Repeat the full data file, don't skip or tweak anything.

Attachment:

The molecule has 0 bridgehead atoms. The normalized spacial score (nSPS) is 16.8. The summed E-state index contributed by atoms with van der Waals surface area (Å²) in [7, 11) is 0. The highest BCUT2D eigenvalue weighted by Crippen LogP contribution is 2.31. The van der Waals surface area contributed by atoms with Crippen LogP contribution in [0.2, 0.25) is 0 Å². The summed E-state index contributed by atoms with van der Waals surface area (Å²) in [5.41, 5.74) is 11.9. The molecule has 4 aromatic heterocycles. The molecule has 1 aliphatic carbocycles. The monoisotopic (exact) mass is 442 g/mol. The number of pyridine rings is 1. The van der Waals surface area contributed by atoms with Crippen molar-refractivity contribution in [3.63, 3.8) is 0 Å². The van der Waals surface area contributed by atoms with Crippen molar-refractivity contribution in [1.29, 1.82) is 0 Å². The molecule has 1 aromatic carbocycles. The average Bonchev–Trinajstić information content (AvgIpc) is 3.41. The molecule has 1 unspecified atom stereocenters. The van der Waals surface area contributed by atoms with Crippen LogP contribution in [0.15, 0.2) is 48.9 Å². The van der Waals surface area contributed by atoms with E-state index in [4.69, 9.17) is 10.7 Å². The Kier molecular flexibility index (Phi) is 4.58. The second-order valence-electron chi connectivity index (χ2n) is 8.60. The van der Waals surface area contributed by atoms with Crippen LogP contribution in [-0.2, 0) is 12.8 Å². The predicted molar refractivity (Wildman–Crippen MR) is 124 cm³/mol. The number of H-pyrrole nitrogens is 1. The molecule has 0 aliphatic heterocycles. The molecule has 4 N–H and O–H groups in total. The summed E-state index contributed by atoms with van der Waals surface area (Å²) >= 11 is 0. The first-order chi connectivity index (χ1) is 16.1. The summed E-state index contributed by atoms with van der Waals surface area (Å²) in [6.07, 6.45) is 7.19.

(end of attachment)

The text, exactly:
The molecule has 0 bridgehead atoms. The normalized spacial score (nSPS) is 16.8. The summed E-state index contributed by atoms with van der Waals surface area (Å²) in [7, 11) is 0. The highest BCUT2D eigenvalue weighted by Crippen LogP contribution is 2.31. The van der Waals surface area contributed by atoms with Crippen LogP contribution in [0.2, 0.25) is 0 Å². The summed E-state index contributed by atoms with van der Waals surface area (Å²) in [5.41, 5.74) is 11.9. The molecule has 4 aromatic heterocycles. The molecule has 1 aliphatic carbocycles. The monoisotopic (exact) mass is 442 g/mol. The number of pyridine rings is 1. The van der Waals surface area contributed by atoms with Crippen molar-refractivity contribution in [3.63, 3.8) is 0 Å². The van der Waals surface area contributed by atoms with Crippen molar-refractivity contribution in [1.29, 1.82) is 0 Å². The molecule has 1 aromatic carbocycles. The average Bonchev–Trinajstić information content (AvgIpc) is 3.41. The molecule has 1 unspecified atom stereocenters. The van der Waals surface area contributed by atoms with Crippen LogP contribution in [0.15, 0.2) is 48.9 Å². The van der Waals surface area contributed by atoms with E-state index in [4.69, 9.17) is 10.7 Å². The Kier molecular flexibility index (Phi) is 4.58. The second-order valence-electron chi connectivity index (χ2n) is 8.60. The van der Waals surface area contributed by atoms with Crippen LogP contribution in [-0.2, 0) is 12.8 Å². The predicted molar refractivity (Wildman–Crippen MR) is 124 cm³/mol. The number of H-pyrrole nitrogens is 1. The molecule has 0 aliphatic heterocycles. The molecule has 4 N–H and O–H groups in total. The summed E-state index contributed by atoms with van der Waals surface area (Å²) >= 11 is 0. The first-order chi connectivity index (χ1) is 16.1. The summed E-state index contributed by atoms with van der Waals surface area (Å²) in [6.07, 6.45) is 7.19.